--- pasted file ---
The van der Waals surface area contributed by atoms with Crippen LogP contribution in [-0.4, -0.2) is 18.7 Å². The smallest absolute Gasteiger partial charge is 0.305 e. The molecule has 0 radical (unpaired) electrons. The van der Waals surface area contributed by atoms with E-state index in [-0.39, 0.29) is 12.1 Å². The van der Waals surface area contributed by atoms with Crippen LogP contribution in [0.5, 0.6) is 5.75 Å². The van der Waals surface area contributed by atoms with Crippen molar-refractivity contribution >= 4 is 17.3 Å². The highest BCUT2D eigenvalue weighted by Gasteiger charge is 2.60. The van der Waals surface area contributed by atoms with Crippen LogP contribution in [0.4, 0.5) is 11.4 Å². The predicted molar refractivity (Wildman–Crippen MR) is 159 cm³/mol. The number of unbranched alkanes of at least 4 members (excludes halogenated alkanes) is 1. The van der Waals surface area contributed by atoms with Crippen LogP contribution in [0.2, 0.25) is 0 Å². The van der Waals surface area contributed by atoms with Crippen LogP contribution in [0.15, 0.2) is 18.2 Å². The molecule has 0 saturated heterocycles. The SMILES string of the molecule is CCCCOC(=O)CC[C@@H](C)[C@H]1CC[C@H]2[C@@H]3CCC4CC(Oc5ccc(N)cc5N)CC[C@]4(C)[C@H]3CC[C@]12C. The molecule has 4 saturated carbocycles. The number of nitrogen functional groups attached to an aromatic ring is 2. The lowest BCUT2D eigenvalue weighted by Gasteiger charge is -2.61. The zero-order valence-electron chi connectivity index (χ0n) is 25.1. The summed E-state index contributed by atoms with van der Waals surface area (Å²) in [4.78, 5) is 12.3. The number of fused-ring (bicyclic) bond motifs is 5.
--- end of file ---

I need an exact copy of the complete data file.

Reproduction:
The van der Waals surface area contributed by atoms with Crippen LogP contribution in [-0.4, -0.2) is 18.7 Å². The smallest absolute Gasteiger partial charge is 0.305 e. The molecule has 0 radical (unpaired) electrons. The van der Waals surface area contributed by atoms with E-state index in [-0.39, 0.29) is 12.1 Å². The van der Waals surface area contributed by atoms with Crippen LogP contribution in [0.5, 0.6) is 5.75 Å². The van der Waals surface area contributed by atoms with Crippen molar-refractivity contribution >= 4 is 17.3 Å². The highest BCUT2D eigenvalue weighted by Gasteiger charge is 2.60. The van der Waals surface area contributed by atoms with Crippen LogP contribution in [0.4, 0.5) is 11.4 Å². The predicted molar refractivity (Wildman–Crippen MR) is 159 cm³/mol. The number of unbranched alkanes of at least 4 members (excludes halogenated alkanes) is 1. The van der Waals surface area contributed by atoms with Crippen LogP contribution in [0.2, 0.25) is 0 Å². The van der Waals surface area contributed by atoms with Crippen LogP contribution in [0.15, 0.2) is 18.2 Å². The molecule has 0 saturated heterocycles. The SMILES string of the molecule is CCCCOC(=O)CC[C@@H](C)[C@H]1CC[C@H]2[C@@H]3CCC4CC(Oc5ccc(N)cc5N)CC[C@]4(C)[C@H]3CC[C@]12C. The molecule has 4 saturated carbocycles. The number of nitrogen functional groups attached to an aromatic ring is 2. The lowest BCUT2D eigenvalue weighted by Gasteiger charge is -2.61. The zero-order valence-electron chi connectivity index (χ0n) is 25.1. The summed E-state index contributed by atoms with van der Waals surface area (Å²) in [4.78, 5) is 12.3. The number of fused-ring (bicyclic) bond motifs is 5.